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Experiential Learning and Research Ethics: Enhancing Knowledge Through Action

How can instructors use experiential learning strategies to enhance student understanding of research ethics and responsible research conduct? In this article, the authors review literature on using experiential learning to teach research ethics and responsible research conduct. They present a three-step exercise for teaching research ethics and responsible research conduct using experiential learning strategies. Their primary teaching and learning objective is to broaden student understanding of ethical behavior beyond notions of “right” and “wrong” to a conception of ethical behavior involving thinking critically about all stages of the research process. The authors present assessment data that suggest that participation in the exercise increased knowledge about ethical guidelines and broadened understandings of ethical behavior.

Human Subjects Training (Beginner Level)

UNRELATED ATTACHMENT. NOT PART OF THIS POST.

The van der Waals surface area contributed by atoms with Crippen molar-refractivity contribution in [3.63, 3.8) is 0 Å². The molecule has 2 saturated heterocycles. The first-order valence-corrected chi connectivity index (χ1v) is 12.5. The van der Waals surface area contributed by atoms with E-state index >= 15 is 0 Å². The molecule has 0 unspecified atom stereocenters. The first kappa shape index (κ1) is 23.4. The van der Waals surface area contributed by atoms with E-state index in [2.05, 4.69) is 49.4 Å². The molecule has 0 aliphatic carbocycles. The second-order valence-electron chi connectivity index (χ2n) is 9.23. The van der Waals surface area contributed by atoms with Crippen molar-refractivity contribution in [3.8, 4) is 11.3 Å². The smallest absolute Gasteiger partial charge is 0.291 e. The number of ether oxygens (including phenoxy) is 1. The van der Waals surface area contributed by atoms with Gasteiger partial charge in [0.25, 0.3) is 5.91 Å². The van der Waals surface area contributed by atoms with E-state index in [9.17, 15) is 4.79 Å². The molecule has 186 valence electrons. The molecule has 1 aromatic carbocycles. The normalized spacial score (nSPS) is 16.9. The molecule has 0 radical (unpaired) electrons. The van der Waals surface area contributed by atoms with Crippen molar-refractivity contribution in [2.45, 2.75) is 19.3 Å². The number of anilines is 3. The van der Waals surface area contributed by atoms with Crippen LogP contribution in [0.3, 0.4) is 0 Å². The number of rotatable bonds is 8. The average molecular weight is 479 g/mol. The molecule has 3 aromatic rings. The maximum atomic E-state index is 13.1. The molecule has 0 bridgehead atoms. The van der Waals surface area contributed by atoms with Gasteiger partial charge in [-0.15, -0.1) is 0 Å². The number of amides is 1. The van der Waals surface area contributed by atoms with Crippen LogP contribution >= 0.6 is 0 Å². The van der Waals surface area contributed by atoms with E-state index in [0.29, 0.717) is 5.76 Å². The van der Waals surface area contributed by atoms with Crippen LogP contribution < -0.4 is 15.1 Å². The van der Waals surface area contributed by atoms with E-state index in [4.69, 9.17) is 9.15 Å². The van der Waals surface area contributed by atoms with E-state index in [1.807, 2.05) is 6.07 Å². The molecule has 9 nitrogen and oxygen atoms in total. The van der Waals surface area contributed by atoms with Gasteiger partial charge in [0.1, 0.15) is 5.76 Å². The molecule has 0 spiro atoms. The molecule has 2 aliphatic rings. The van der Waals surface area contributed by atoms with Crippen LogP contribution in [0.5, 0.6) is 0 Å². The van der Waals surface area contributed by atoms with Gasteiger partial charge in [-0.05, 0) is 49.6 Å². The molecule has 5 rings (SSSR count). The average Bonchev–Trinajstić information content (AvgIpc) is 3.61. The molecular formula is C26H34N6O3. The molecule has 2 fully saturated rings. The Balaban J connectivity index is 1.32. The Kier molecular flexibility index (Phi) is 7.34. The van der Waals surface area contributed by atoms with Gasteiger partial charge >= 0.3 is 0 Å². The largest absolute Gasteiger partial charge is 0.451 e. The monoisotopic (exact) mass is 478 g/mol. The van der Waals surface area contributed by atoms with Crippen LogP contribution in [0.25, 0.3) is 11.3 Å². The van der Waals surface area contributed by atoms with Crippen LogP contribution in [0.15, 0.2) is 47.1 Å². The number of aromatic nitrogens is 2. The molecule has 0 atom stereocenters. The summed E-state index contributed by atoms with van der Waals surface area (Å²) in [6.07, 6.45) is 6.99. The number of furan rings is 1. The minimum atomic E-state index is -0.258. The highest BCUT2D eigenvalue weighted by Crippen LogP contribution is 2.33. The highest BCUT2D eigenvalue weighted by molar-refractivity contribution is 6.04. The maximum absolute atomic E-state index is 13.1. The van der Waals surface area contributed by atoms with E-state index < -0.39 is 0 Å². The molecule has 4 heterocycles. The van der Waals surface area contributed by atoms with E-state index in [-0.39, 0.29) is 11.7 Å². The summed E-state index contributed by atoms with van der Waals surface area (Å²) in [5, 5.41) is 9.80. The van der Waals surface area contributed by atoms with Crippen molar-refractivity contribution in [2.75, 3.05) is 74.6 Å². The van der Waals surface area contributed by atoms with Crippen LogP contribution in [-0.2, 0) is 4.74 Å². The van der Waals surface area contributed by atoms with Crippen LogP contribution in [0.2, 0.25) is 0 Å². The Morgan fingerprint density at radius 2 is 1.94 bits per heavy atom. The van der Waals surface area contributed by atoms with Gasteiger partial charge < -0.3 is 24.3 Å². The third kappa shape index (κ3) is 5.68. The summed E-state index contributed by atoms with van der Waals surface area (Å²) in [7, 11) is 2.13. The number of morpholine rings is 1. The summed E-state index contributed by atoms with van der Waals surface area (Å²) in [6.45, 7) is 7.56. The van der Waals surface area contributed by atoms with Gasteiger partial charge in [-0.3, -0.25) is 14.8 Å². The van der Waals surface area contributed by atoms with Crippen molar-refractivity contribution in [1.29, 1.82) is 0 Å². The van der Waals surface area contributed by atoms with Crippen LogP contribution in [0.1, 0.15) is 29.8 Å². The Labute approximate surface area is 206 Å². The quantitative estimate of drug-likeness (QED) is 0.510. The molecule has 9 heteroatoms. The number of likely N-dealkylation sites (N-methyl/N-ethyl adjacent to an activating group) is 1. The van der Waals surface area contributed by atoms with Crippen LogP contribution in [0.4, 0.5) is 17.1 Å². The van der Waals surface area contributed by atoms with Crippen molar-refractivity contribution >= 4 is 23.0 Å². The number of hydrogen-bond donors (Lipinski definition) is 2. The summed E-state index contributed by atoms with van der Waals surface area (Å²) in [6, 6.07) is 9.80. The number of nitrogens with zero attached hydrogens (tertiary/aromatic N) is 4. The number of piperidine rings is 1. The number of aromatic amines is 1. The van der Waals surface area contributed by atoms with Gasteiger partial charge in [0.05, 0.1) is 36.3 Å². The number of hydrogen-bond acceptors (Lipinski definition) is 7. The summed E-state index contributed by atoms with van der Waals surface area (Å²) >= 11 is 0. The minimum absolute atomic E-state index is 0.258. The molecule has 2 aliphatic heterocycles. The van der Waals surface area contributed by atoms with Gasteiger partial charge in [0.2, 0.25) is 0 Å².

Throughout this workbook we’ve mentioned the need for Institutional Review Board approval for student research. There has been a great deal of discussion at the federal level about what is exempt research and what must be reviewed. Whether or not your institution requires all students to participate in the review process it is critical that students understand the need for Institutional Review Boards and what constitutes ethical research. This exercise guides you through the history of the federal legislation and allows students to participate in human subjects trainings.

Secrets and the Sociological Imagination: Using to Illustrate Sociological Concepts

Introductory sociology classes afford instructors an opportunity to expose students, often from a variety of backgrounds and majors, to the sociological imagination. In this article, I describe how the use of secrets from a popular website,, can help teach students about the sociological imagination and incorporate biographical examples in explanations of broader social trends and sociological concepts. I present results from a survey of students in an introductory sociology class in order to gauge their response to the use of anonymous secrets. Results reveal that over 75% of students indicated that PostSecret helped them understand the sociological imagination and learn sociological concepts, 93% of students reported that it helped them understand course content through the use of examples, and 69% indicated that it helped them remember important concepts. Students also indicated that the discussion of secrets helped them recognize their own assumptions about the social world and provided them with a perspective different from their own.